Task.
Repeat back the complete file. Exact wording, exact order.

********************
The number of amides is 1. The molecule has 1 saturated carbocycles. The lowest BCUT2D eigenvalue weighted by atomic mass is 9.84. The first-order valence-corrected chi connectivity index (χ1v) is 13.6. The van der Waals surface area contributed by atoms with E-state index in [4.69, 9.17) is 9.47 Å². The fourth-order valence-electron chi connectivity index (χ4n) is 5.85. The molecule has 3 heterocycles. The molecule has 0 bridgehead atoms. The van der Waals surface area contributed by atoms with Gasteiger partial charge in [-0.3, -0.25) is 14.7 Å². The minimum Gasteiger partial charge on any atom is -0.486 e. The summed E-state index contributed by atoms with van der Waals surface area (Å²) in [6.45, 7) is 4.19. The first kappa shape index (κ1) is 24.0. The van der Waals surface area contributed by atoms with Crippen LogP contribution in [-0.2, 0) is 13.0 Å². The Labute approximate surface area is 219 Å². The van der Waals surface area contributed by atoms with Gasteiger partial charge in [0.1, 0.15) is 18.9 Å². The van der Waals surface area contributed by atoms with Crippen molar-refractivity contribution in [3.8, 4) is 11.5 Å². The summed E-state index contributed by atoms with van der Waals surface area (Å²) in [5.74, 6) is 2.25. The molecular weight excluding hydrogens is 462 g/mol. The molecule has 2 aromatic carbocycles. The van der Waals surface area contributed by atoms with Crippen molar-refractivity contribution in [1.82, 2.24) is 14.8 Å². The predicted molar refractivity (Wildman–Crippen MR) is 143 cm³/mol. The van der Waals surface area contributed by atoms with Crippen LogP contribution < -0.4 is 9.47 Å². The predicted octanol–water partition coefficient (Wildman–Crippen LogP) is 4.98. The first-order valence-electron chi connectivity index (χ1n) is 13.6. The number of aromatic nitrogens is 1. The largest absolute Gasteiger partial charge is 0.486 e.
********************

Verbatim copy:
The number of amides is 1. The molecule has 1 saturated carbocycles. The lowest BCUT2D eigenvalue weighted by atomic mass is 9.84. The first-order valence-corrected chi connectivity index (χ1v) is 13.6. The van der Waals surface area contributed by atoms with E-state index in [4.69, 9.17) is 9.47 Å². The fourth-order valence-electron chi connectivity index (χ4n) is 5.85. The molecule has 3 heterocycles. The molecule has 0 bridgehead atoms. The van der Waals surface area contributed by atoms with Gasteiger partial charge in [-0.3, -0.25) is 14.7 Å². The minimum Gasteiger partial charge on any atom is -0.486 e. The summed E-state index contributed by atoms with van der Waals surface area (Å²) in [6.45, 7) is 4.19. The first kappa shape index (κ1) is 24.0. The van der Waals surface area contributed by atoms with Crippen LogP contribution in [-0.2, 0) is 13.0 Å². The Labute approximate surface area is 219 Å². The van der Waals surface area contributed by atoms with Gasteiger partial charge in [0.1, 0.15) is 18.9 Å². The van der Waals surface area contributed by atoms with Crippen molar-refractivity contribution in [3.8, 4) is 11.5 Å². The summed E-state index contributed by atoms with van der Waals surface area (Å²) in [5.74, 6) is 2.25. The molecular weight excluding hydrogens is 462 g/mol. The molecule has 2 aromatic carbocycles. The van der Waals surface area contributed by atoms with Crippen molar-refractivity contribution in [1.82, 2.24) is 14.8 Å². The predicted molar refractivity (Wildman–Crippen MR) is 143 cm³/mol. The van der Waals surface area contributed by atoms with Crippen LogP contribution < -0.4 is 9.47 Å². The predicted octanol–water partition coefficient (Wildman–Crippen LogP) is 4.98. The first-order valence-electron chi connectivity index (χ1n) is 13.6. The number of aromatic nitrogens is 1. The largest absolute Gasteiger partial charge is 0.486 e.